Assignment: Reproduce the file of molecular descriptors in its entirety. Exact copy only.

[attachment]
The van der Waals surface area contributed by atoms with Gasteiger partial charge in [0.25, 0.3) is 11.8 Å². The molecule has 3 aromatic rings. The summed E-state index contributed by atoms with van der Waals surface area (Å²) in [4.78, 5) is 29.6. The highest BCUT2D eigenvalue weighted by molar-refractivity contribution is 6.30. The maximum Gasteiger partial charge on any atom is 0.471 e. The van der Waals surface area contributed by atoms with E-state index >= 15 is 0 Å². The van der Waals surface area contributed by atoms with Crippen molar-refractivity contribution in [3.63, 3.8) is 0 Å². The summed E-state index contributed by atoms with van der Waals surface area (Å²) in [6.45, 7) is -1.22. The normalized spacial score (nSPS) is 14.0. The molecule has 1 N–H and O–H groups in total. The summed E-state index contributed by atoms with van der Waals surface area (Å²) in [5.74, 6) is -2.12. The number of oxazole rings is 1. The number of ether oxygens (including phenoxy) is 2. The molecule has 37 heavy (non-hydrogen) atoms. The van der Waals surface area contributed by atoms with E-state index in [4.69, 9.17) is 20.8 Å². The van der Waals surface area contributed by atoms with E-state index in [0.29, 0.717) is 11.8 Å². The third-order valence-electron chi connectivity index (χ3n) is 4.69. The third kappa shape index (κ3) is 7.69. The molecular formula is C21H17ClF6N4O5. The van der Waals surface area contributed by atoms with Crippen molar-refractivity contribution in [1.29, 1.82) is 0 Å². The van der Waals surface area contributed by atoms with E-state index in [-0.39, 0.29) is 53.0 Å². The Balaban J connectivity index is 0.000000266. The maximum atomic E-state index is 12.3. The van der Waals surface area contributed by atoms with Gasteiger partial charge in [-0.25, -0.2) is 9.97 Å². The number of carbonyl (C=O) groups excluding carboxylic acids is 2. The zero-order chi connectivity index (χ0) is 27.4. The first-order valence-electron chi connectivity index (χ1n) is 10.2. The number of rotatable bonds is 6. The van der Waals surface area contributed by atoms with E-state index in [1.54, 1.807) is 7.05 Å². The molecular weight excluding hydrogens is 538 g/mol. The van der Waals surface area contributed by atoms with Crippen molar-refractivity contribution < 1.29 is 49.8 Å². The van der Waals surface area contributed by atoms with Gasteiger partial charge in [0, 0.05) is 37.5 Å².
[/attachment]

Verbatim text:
The van der Waals surface area contributed by atoms with Gasteiger partial charge in [0.25, 0.3) is 11.8 Å². The molecule has 3 aromatic rings. The summed E-state index contributed by atoms with van der Waals surface area (Å²) in [4.78, 5) is 29.6. The highest BCUT2D eigenvalue weighted by molar-refractivity contribution is 6.30. The maximum Gasteiger partial charge on any atom is 0.471 e. The van der Waals surface area contributed by atoms with E-state index >= 15 is 0 Å². The van der Waals surface area contributed by atoms with Crippen molar-refractivity contribution in [3.63, 3.8) is 0 Å². The summed E-state index contributed by atoms with van der Waals surface area (Å²) in [6.45, 7) is -1.22. The normalized spacial score (nSPS) is 14.0. The molecule has 1 N–H and O–H groups in total. The summed E-state index contributed by atoms with van der Waals surface area (Å²) in [5.74, 6) is -2.12. The number of oxazole rings is 1. The number of ether oxygens (including phenoxy) is 2. The molecule has 37 heavy (non-hydrogen) atoms. The van der Waals surface area contributed by atoms with E-state index in [4.69, 9.17) is 20.8 Å². The van der Waals surface area contributed by atoms with E-state index in [0.29, 0.717) is 11.8 Å². The third-order valence-electron chi connectivity index (χ3n) is 4.69. The third kappa shape index (κ3) is 7.69. The molecular formula is C21H17ClF6N4O5. The van der Waals surface area contributed by atoms with Crippen molar-refractivity contribution in [1.29, 1.82) is 0 Å². The van der Waals surface area contributed by atoms with E-state index in [-0.39, 0.29) is 53.0 Å². The Balaban J connectivity index is 0.000000266. The maximum atomic E-state index is 12.3. The van der Waals surface area contributed by atoms with Gasteiger partial charge in [-0.25, -0.2) is 9.97 Å². The number of carbonyl (C=O) groups excluding carboxylic acids is 2. The zero-order chi connectivity index (χ0) is 27.4. The first-order valence-electron chi connectivity index (χ1n) is 10.2. The number of rotatable bonds is 6. The van der Waals surface area contributed by atoms with E-state index in [1.54, 1.807) is 7.05 Å². The molecular weight excluding hydrogens is 538 g/mol. The van der Waals surface area contributed by atoms with Crippen molar-refractivity contribution < 1.29 is 49.8 Å². The van der Waals surface area contributed by atoms with Gasteiger partial charge in [0, 0.05) is 37.5 Å².